Further update: Feb. 1, 10:51 a.m. — Two days after initial reports that he received campaign contributions from James Stanton's four young children, Dallas mayoral candidate and City Council member Scott Griggs issued the following statement:
The Stanton family is remarkable. I applaud the family's commitment to democracy and being involved. I trust the Stanton family will stay involved and I hope more children learn about our democracy and political process.
However, I didn't realize the 2017 campaign contributions from the Stanton family were from young children. Had I known, I wouldn’t have accepted. And while these contributions were legal, I am donating the campaign contributions to a good cause because they don’t meet the high ethical standards I have always held as an elected official.
My campaigns have always attempted to verify every contribution, but we don’t have the resources to conduct background checks on every contributor.
These irrelevant attacks from my opponents are a distraction from the real conversation we should be having about the ideas and values we want in our next mayor. I understand that the front-runner status of our campaign makes everything we do and say a target in this race, but I am more determined than ever to keep my commitment to the people of Dallas and make this election a real debate about the future that our city deserves.
Council member Omar Narvaez also told the Observer on Friday that, rather than returning the donations from the Stantons, he intends to send them to organizations that focus on voter education and getting out the young adult vote.
Update: Feb. 1, 9:58 a.m. — James Stanton III released the following statement, framed as a letter from his kids, Friday morning:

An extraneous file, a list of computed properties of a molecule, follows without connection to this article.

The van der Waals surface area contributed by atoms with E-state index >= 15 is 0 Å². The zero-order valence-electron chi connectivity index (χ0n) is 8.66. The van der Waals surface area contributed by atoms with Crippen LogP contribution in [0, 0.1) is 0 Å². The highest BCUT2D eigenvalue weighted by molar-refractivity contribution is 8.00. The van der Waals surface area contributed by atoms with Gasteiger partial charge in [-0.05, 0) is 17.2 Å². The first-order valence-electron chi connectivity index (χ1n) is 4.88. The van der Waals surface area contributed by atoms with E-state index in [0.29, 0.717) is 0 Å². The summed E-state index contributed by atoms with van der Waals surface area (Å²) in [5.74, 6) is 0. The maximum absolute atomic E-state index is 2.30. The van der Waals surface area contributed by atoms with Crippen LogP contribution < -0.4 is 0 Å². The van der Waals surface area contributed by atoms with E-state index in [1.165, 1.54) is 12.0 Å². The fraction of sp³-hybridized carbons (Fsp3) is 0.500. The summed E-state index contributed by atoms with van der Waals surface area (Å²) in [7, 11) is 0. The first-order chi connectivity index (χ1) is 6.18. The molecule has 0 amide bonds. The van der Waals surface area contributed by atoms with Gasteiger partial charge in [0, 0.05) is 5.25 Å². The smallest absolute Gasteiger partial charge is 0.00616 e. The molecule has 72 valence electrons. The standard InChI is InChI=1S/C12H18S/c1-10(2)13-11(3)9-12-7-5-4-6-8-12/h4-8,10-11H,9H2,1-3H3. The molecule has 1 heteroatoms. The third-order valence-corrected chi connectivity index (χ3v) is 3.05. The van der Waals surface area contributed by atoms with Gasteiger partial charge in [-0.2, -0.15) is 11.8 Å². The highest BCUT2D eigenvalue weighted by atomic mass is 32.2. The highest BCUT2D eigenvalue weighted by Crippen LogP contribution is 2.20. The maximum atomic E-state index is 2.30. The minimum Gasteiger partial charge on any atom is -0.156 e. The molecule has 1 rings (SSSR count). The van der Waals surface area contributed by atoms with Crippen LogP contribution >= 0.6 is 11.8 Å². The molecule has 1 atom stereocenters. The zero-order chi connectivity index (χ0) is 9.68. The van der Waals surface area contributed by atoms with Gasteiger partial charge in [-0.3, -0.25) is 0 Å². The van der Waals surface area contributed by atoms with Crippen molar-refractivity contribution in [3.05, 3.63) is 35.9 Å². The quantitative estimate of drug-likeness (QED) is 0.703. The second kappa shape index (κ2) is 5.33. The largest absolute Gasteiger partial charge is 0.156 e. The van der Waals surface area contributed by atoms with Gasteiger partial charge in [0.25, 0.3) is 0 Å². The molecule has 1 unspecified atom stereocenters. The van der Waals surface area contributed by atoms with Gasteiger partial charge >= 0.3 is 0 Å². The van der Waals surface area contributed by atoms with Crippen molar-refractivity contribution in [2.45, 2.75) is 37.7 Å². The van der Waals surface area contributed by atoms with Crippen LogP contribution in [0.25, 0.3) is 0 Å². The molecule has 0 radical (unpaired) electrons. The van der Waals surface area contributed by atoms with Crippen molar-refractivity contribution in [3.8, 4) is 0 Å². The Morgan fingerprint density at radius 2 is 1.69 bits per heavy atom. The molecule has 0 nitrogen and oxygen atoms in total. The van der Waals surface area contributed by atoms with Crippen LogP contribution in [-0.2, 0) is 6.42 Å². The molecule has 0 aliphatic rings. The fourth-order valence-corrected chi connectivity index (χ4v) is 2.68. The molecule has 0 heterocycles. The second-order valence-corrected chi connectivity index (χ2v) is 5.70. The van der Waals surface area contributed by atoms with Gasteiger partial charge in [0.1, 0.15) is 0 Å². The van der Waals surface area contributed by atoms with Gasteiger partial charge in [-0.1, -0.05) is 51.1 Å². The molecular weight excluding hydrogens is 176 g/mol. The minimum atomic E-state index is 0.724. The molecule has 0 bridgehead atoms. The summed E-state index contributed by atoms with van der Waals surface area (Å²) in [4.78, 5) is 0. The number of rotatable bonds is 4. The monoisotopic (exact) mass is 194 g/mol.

A few words from the Stanton kids:
We hear somebody said we were “the most politically active children in Dallas.” We might be.
We do have a little cred. Three of us have served as elected class officials at our school – Caroline is only in kindergarten so she hasn’t had a chance yet.
Our dad always teaches us that public service is important. We love meeting people who serve in public office, and understanding the way democracy works. Last year on a school holiday, we went to City Hall and toured with our City Council member, Omar Narvaez. We stopped by to see Philip Kingston and Scott Griggs, too. Each of us has sat in their chairs at the horseshoe when the council was not in session.
Last summer, we went to Washington, D.C. It was a great trip. We got to tour the West Wing of the White House and step into the Oval Office. We met over a dozen United States Senators and ate in the Senate Dining Room before watching a floor vote. We visited the floor of the U.S. House of Representatives and got to sit in the first row of the chamber before watching the Speaker call the House to order. We learned about the importance of the continuing civil rights movement in our country. To earn our trip, our dad drove us crazy quizzing us over breakfast to learn things about our government.
And, our dad took us to the beaches and cemeteries at Normandy in France to learn about the sacrifices made by others for our freedom and the freedom of the whole world.